Sign of Spring

This morning I saw the first robin of the year here as the skies were sunny and beginning to melt the recent snowfall. Its been a mild winter in Southwest Michigan, although the month of March has been colder and had its share of snowfall so far. I’m looking forward to no more snow soon until next winter ūüôā

Photo Copyright Jeffrey Foltice




For those of you who may¬†not have noticed the link to Flickr where some of my favorite photos reside, please click on the image below to take a look ūüôā

Photos Copyright Jeffrey Foltice


Turbulent Waters

Last Sunday¬†there was an unusually windy afternoon¬†near Lake Michigan with gusts in the 40 mph range. I decided to see how the lake’s waves were as they came in on a frozen beach. I was surprised by the intensity of those waves as well as the color variations as the sun lit them from behind.

Photos Copyright Jeffrey Foltice




I decided to create this image in grayscale, emphasizing the high contrast.


As the sun neared the horizon, the color of the water turned golden.


And as the sun ended the day, the color became more intense.


A Touch of Winter

Today brought a touch of Winter to Southwest Michigan. With the snow freshly fallen, I found this walkway as an interesting subject to show the beginning of the snowy season here.


Photo Copyright Jeffrey Foltice

Frozen Under the Sun

Photos Copyright Jeffrey Foltice

I found this lone photographer on the icy beach in South Haven near frozen Lake Michigan as the sun was beginning to set today. I also took advantage of the opportunity to capture the image below of the Lighthouse and pier that was close by. The lighthouse has been standing sentinel there since 1903.


Lake Michigan Ice



Copyright Jeffrey Foltice

Late this afternoon, I was pleased to spot these ice formations on Lake Michigan at Pier Cove. There was almost no wind which hasn’t happened very often during¬†my visits to the lakeshore. The ice gently floated, swaying with the little wave activity that was present.


Winter Light


Copyright Jeffrey Foltice

Along the icy shores of Lake Michigan today at¬†Pier Cove, I captured the orange/yellow afterglow of the sunset. Three hikers are shown on the far left, providing a sense of scale to the beautiful scene. Ice, sand and free flowing lake waters mix to provide an amazing landscape, bringing pleasure to the eye…

Michigan’s Waterfall Wonders


Photos and Story Copyright Jeffrey Foltice

Above from left- Sable Falls, Chapel Falls, Agate Falls and Munising Falls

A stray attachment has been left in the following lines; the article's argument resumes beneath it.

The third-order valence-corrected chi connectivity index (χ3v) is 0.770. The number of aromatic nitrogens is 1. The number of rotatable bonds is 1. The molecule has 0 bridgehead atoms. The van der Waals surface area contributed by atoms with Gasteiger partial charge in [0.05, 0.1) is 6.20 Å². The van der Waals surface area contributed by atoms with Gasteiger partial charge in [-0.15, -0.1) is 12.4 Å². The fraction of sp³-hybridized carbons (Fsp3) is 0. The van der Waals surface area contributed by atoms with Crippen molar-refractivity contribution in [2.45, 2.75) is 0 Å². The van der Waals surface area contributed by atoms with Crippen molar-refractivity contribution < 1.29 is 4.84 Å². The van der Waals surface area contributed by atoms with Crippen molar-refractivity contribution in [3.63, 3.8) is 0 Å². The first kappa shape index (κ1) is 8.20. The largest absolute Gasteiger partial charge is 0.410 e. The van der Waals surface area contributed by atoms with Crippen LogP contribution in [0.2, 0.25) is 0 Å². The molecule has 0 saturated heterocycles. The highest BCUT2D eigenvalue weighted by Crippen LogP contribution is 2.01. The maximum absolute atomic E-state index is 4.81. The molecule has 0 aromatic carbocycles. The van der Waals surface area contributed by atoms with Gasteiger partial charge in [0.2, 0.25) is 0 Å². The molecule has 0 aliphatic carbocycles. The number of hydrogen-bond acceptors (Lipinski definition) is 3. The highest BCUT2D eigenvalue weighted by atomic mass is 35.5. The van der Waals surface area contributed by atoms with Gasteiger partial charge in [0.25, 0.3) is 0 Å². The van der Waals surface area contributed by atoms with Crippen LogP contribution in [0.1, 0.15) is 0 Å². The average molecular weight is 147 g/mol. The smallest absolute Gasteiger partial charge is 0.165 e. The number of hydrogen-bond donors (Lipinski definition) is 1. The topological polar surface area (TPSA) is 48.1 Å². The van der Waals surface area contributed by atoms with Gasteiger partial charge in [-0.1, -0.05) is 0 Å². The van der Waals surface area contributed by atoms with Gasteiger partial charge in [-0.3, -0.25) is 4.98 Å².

The waterfalls of Northern¬†Michigan stir feelings of power,¬†renewal, wonder, tranquility¬†and beauty as they rush¬†forward in their never-ending¬†journey that is part of nature‚Äôs¬†wonder.¬†There are many to be seen in my¬†home state, although driving to¬†some near the Michigan, Wisconsin¬†border from where I live in Southwest Michigan¬†would be¬†the equivalent of driving past Pittsburgh,¬†Pa. That‚Äôs about nine hours¬†of nonstop driving over a distance¬†of about 500 miles. However, if you¬†take a shortcut via Muskegon‚Äôs Lake¬†Express Car Ferry, the drive from¬†Milwaukee is about 300 miles or 5¬†1‚ĀĄ2¬†hours of driving.


Bond Falls

Two of the falls to visit in the far western Upper Peninsula are Agate Falls and Bond Falls. The pair are great to see in autumn with the colored trees accenting the beauty of whitewater spilling over dark rock formations.

Upstream from Bond Falls is an amazing palette of colors reflecting in the water before it travels further downstream where the water is less tranquil.


The falls themselves can be viewed from the sides or straight on with any angle being an impressive sight.


Bond Falls

And Agate Falls is no less striking with its dark slate rocks over which a constant tumult of water cascades.


Agate Falls

For those who enjoy a nice¬†hike, Chapel Falls near Munising¬†might be a great place to visit.¬†Close to the end of a hike of¬†1¬†1‚ĀĄ2 miles and through a forested¬†trail, a distinct rumble eventually¬†turns into a roar as the forest¬†opens into a clearing.¬†There the 60-foot tall waterfall¬†presents itself surrounded¬†by trees, which are beautifully¬†colored in the fall.


Chapel Falls

For more easy access there are other choices in Michigan including the more modest but still beautiful Scott Falls near Au Train and Haven Falls near Lac la Belle. Both are located just off the road. Each of the falls has its own unique character.


Scott Falls


Haven Falls

Sable Falls near Grand Marais has a much different look than the others. With a more gentle slope over a longer area, water cascades 75 feet down several cliffs until it reaches Lake Superior.


Sable Falls

Perhaps the most well known¬†waterfall in Michigan‚Äôs Upper¬†Peninsula is the renowned¬†Tahquamenon Falls. Aside from¬†the world famous Niagara Falls,¬†Tahquamenon is the largest¬†waterfall east of the Mississippi¬†River at about 200 feet wide¬†with a 50 foot drop.¬†Its water has a distinct brown¬†color. About a 1¬†1‚ĀĄ2 hour drive¬†north of the Mackinac Bridge,¬†Tahquamenon Falls, appropriately¬†is located in Paradise.


Tahquamenon Falls in Winter

For those who would brave the cold and snow of winter in the Upper Peninsula, Tahquamenon along with its sister waterfalls are marvelous to see in their frozen state as well. Any season is a great time to see these wonders of nature in Michigan.